Patients Who Have Game Always...by Jim Bloedau of Information Advantage Group
The Participatory Healthcare Game - Out With The "Old" And In With The
"New" Perfect Patient...by Jim Bloedau of Information Advantage Group
How will the shift towards greater participation by
the patient in optimizing their health control costs?
The “old” perfect patient predicated their care on
someone else knowing more about their disease,
someone else delivering the needed care,
someone else monitoring their level of health, and
someone else paying for it (third-parties pay 88%
of all medical bills; it’s closer to 97% of hospital
care) – “the healthcare system will take care of me”
is still the mind set for most patients.
This thinking has matured to the point where people are seeking, and patient-facing
companies are eager to provide, medical treatment and products for what really are more
appropriately labeled “normal life conditions”, according to a recently published Brandeis
University study. The report highlights how “medicalized” conditions, like menopause, male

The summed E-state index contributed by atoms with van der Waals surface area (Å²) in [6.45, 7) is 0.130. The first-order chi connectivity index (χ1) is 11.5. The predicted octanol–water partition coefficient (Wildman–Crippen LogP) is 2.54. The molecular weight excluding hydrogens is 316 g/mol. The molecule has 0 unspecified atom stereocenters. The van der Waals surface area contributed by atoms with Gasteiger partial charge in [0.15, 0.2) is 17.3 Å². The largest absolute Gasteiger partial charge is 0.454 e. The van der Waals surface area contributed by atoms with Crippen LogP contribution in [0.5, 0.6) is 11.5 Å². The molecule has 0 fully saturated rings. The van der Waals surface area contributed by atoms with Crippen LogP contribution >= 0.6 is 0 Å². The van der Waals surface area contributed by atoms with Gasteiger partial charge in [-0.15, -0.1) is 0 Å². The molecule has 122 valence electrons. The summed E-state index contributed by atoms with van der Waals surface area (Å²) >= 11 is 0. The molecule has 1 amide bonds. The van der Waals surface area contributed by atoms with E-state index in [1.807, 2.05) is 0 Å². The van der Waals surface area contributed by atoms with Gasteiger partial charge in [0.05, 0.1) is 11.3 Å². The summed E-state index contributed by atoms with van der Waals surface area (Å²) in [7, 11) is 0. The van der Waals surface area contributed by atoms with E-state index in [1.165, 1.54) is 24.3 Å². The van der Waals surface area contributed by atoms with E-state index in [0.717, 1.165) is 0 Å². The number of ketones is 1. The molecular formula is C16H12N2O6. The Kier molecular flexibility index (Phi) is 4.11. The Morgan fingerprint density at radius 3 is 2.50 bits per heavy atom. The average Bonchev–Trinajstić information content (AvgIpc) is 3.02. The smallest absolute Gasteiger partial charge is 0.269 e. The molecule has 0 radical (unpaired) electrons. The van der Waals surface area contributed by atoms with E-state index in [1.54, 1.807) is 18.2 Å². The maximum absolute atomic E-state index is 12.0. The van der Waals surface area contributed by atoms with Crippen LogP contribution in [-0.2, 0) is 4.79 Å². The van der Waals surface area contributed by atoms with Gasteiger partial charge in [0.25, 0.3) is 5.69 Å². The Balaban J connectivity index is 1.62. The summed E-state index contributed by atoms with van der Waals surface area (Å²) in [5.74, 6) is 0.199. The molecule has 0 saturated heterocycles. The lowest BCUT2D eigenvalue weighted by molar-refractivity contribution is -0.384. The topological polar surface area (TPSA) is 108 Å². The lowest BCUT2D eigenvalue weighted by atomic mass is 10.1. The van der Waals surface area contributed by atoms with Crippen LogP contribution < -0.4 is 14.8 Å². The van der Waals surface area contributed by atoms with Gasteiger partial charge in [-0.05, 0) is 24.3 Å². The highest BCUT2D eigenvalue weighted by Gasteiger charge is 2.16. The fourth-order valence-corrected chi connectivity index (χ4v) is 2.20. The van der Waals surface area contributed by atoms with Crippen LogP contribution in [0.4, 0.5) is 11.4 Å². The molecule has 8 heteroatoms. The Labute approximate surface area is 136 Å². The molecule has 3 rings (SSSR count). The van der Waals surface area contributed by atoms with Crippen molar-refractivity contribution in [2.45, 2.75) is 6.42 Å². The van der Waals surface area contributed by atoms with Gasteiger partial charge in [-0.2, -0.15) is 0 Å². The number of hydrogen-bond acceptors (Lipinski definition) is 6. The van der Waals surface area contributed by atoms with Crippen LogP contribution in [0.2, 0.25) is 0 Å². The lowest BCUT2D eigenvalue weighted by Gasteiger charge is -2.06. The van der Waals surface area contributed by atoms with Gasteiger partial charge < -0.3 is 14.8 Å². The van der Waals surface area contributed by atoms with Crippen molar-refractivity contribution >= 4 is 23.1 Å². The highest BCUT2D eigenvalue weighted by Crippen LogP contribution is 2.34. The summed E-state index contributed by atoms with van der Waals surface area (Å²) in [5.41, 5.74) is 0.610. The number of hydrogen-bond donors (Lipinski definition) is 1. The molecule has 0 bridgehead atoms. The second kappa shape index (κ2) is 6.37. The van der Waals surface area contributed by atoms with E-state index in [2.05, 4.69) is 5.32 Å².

balding, body image problems and a host of other conditions are costing more than what is
spent on true medical disorders like cancer, heart disease or public health. This rush to
prescribe costly pills, therapy or intense medical monitoring was estimated to amount to
$77.1 billion in 2005, or almost 4% of the nation’s healthcare expenditures.
The “new” perfect patient puts themselves at “the center of their own care” and aggressively
takes responsibility for and actively participates in it. This model entails a shift from merely
being a passive patient to an activated consumer/patient of healthcare and this model is
what we need to control costs and get better care to more people.
If we could get every patient to behave like this, what would we do with the money saved?
What fixed and mobile tech could we buy for the consumer/patient to monitor their normal
life conditions and healthy living practices? How does the family caregiver fit in as a buyer of
tech for the chronically ill? What will be the best practices of traditional medicine that will
sustain the inevitable move to greater use of tech and participation by the consumer/patient
in their care?
Image Credit: Larissa